I would prefer the carbon tax with out the subsidies.  The carbon tax has the important function of addressing an externality.  The subsidy is just a cash transfer to corporations.

The point of the subsidy is to make the tax on the corporation using the carbon based fuel, but not increase prices paid by consumers.

If that means money is transferred to corporations for generation of clean fuel, I'm fine with that.

Also, looking forward, we can't assume that prices for natural gas will always be this low, and if we use the subsidies to encourage development of clean sources of energy production, then when those prices go up it will have less of an economic impact.

Taxing corporations is political speak nonsense.  A carbon tax is effectively passed through to the consumer, which means that the price of carbon derived energy would be priced with the externality included (assuming we really know what that externality cost is).  So I take just as much umbrage with the clean fuel corporation "getting" money, most of that is passed through to consumers of clean power.  One could argue that the subsidy is unfair as there is no such negative externality compensation needed and that clean energy is fairly priced. 
 

This proposal would be revenue neutral. The power companies would have a certain amount of control.

Purchases of Electricity generated from fossil fuels would be taxed, making that more expensive.

That money would be used to subsidize purchases of electricity generated from clean sources, making that less expensive.

The net effect on consumer prices would be minimal.

And the issue is that right now, we have windmills and other clean sources sitting idle, while we burn coal and natural gas 24/7, and the alternate fuels are used when needed to supplement.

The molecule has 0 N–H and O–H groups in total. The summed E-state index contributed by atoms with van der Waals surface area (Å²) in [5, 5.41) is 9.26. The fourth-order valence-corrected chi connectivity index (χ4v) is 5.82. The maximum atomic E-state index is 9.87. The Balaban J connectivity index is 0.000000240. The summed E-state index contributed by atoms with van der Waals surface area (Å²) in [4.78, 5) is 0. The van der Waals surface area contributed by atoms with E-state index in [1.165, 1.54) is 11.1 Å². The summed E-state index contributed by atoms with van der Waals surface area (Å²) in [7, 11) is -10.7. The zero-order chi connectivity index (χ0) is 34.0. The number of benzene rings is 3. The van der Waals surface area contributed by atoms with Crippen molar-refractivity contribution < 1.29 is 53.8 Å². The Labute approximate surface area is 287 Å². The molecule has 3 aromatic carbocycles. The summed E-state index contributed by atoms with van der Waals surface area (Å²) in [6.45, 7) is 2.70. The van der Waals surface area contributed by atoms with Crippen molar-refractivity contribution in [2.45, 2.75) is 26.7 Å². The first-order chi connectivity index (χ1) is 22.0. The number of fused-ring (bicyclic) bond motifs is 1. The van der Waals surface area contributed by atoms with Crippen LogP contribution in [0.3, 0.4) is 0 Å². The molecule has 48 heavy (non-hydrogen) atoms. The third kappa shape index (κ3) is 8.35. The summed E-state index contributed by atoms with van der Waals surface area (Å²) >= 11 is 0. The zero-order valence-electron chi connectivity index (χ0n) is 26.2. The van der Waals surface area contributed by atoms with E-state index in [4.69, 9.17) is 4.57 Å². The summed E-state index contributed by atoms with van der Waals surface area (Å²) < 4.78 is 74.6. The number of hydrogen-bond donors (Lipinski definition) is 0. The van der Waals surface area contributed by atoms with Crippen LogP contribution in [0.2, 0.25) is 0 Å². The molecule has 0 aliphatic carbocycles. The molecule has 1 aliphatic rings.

We should be utilizing all the alternative fuels possible first, and burning fossil fuels to supplement those.

The economics now is flat-ass backwards.

This kind of carbon tax could resolve it.

Do you know of any other way?
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Online aleks335

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Re: Here's a carbon tax that would be a good idea
« Reply #23 on: August 06, 2017, 05:55:53 PM »
Right now, with prices of natural gas low, it' is more profitable for electric companies to buy electricity generated from natural gas and even coal, than from solar or wind or hydroelectric.

So, what's happening is we're burning mostly gas, some coal, while wind turbines are standing still in heavy winds, and utility companies aren't buying back solar from the grid unless they have to.

But, if a carbon tax were levied on carbon based energy sources, and on a kilowatt per kilowatt basis that tax income were used to subsidize use of wind and solar and other renewable sources, then we'd generate less CO2; increase solar and wind production and keep consumer prices moderate.

Sounds like a good idea to me. Probably makes more sense in USA than in Norway. My contract with the power company is "hydropower only" which sounds impressive, until you find out that 99% of all power generation in Norway is hydropower.